Or Ngawang Choezon, whom the project will also focus upon. A Tibetan nun imprisoned since 1992 in connection with a peaceful pro-Tibetan independence demonstration, Ngawang Choezon was initially given a five-year sentence but that was later stretched to 11 years after Chinese authorities learned she continued pro-democracy activities in prison, according to AI.
The Passover project will also highlight the plight of children soldiers in Uganda, who are frequently kidnapped and forced to work as slaves--sometimes as sexual slaves--for autonomy-seeking rebel forces in southern Uganda.
"We're looking for cases where there is the potential that the prisoner will actually receive the cards," said O'Reilly, "and we choose cases where we think a large outpouring of letters is likely to be beneficial. Prisoners have told us that they could tell when cards and letters came into prison; they were given better food, better treatment.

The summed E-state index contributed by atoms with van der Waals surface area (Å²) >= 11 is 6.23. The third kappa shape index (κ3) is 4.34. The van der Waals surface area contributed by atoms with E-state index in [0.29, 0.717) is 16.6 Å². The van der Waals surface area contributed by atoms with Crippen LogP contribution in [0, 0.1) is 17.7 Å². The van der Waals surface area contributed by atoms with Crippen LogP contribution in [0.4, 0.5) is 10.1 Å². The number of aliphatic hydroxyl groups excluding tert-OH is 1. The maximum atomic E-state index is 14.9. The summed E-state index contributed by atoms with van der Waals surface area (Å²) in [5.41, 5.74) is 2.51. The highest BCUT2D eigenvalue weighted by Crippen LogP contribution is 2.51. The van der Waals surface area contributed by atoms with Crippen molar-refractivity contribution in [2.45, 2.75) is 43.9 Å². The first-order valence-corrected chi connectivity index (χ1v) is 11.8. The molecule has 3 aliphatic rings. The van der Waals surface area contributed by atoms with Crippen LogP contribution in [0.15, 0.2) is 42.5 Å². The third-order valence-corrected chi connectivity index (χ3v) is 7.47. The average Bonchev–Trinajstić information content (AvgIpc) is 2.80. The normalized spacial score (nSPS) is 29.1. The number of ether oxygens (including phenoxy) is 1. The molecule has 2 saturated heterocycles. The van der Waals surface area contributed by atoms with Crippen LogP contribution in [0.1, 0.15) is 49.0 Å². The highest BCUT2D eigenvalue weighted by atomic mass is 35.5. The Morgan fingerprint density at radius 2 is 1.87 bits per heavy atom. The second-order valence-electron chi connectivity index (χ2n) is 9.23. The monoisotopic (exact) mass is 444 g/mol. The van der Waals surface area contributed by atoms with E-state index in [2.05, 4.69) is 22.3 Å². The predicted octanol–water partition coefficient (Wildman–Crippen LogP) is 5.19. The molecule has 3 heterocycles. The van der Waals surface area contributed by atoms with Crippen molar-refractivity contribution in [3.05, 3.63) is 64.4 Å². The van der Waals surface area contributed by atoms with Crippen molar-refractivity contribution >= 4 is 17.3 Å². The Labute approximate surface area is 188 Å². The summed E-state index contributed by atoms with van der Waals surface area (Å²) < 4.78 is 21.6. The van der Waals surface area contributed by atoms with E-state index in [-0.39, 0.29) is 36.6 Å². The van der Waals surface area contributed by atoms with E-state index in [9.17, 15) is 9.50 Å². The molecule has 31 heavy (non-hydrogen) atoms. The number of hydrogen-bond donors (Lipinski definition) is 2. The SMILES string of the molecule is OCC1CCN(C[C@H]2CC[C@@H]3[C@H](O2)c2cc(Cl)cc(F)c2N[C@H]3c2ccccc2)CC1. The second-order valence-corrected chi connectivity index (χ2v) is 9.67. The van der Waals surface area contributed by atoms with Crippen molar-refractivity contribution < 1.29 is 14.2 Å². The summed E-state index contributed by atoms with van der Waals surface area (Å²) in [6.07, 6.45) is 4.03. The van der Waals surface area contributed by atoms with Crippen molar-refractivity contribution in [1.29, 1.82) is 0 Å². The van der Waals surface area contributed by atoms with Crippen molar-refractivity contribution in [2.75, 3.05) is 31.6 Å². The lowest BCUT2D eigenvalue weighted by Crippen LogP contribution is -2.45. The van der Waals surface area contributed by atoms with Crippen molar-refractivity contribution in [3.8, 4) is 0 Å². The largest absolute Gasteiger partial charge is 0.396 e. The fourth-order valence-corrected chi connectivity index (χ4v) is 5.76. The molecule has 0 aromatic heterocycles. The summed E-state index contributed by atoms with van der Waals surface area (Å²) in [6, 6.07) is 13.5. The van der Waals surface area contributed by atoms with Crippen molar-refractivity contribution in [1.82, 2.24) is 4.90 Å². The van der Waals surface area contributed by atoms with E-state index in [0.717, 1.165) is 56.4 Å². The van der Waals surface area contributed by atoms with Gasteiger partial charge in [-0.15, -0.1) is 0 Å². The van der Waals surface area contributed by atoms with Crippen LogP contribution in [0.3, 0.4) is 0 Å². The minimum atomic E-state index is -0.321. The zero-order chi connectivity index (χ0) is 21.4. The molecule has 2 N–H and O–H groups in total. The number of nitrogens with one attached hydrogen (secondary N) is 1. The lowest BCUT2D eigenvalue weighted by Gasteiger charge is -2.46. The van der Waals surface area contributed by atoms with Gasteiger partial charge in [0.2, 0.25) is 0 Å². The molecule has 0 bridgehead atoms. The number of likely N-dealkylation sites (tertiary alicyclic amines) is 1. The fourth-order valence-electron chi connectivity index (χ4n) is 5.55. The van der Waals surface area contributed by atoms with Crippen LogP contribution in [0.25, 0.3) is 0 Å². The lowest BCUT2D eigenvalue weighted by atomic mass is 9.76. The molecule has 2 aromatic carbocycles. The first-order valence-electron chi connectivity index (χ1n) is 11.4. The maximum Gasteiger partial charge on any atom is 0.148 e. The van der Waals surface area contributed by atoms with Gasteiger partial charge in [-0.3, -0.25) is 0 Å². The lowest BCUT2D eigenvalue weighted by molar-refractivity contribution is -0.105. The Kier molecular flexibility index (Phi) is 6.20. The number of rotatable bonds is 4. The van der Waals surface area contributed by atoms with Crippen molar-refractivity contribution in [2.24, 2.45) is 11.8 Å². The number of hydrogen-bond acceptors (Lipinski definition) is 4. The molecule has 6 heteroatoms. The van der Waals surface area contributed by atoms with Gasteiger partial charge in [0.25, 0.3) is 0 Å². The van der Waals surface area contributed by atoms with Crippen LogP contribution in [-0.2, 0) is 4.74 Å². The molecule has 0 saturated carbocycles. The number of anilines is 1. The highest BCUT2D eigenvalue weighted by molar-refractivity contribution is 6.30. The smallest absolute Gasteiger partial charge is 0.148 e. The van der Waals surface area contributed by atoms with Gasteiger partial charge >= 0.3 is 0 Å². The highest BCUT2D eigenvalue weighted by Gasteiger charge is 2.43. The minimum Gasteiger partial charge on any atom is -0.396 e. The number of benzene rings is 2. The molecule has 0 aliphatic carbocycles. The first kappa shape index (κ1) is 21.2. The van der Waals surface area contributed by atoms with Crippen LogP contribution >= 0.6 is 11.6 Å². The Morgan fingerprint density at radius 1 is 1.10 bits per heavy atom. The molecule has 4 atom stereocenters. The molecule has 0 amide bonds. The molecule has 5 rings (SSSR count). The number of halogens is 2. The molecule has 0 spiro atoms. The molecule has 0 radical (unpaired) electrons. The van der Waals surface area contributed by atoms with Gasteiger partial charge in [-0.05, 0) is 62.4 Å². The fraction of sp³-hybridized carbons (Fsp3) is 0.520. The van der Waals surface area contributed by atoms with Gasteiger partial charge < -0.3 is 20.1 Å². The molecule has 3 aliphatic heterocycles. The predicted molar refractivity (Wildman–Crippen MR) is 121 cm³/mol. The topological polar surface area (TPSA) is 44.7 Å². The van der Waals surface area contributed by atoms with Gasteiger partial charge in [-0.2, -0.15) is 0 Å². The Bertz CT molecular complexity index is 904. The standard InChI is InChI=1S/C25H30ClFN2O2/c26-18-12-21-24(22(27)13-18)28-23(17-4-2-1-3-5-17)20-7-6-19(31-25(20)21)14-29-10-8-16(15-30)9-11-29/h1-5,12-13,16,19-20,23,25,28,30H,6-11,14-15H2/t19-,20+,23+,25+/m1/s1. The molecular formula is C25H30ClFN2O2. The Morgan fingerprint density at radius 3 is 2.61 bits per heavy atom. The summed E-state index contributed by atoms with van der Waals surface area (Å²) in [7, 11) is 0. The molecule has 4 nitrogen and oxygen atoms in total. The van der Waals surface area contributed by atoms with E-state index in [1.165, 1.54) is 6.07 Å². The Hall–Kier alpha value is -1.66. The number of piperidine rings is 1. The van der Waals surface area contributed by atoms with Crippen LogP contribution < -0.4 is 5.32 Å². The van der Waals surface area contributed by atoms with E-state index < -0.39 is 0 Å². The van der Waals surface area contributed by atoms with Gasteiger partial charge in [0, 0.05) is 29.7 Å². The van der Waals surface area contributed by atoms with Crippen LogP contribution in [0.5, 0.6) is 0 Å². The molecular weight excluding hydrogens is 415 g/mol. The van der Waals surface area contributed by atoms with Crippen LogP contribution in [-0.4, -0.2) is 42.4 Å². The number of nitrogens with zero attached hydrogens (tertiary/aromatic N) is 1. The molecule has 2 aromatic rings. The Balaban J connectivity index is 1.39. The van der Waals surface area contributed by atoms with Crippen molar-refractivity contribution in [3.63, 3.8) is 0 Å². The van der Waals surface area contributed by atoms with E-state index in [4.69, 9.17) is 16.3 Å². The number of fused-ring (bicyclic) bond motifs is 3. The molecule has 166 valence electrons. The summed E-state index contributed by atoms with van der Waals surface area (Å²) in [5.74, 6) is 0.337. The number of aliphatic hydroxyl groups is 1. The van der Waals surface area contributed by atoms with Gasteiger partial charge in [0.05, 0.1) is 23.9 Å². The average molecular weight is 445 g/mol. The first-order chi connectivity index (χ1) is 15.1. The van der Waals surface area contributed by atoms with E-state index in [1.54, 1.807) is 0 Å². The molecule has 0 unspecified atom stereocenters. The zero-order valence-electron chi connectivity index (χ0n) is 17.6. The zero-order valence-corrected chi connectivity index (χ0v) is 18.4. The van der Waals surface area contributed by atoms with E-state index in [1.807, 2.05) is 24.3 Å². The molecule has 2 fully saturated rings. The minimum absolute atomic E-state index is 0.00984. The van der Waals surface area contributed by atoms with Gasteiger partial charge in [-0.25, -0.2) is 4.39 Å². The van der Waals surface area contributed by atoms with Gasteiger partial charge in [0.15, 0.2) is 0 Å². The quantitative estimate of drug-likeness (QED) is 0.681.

At least 600 families around the country are expected to participate in the project this year, said Vienna Colucci, director of membership networks for Amnesty International USA.
"This is something that's really catching on," said Colucci. "I would hope we could expand this internationally at some point."
The cards are simple, offering short, supportive messages: "We're thinking of you. We wish you well. We wish you freedom. You have a friend."
"We don't include any religious messages because the prisoners come from different faith backgrounds," said Colucci. "And we don't mention any political situation because you don't want to antagonize the authorities. We just want something to let the prisoners know people in the world are thinking about them; they're not forgotten."
Whether the cards actually reach the intended recipient is not always certain, said Dobrin.
"When you do this work you're really working in the dark because you just don't know where your letters are going," she said. "You hope the letters are going to the people they're supposed to even though you don't hear back. But we have the hope, and that's why you do the work."
Amnesty believes the effort may have paid off last July, when Dita Indah Sari, a labor rights activist from Indonesia, was released from prison after serving three years of a five-year sentence for attempting to organize a labor union. Thousands of letters reportedly inundated the prison where she was kept.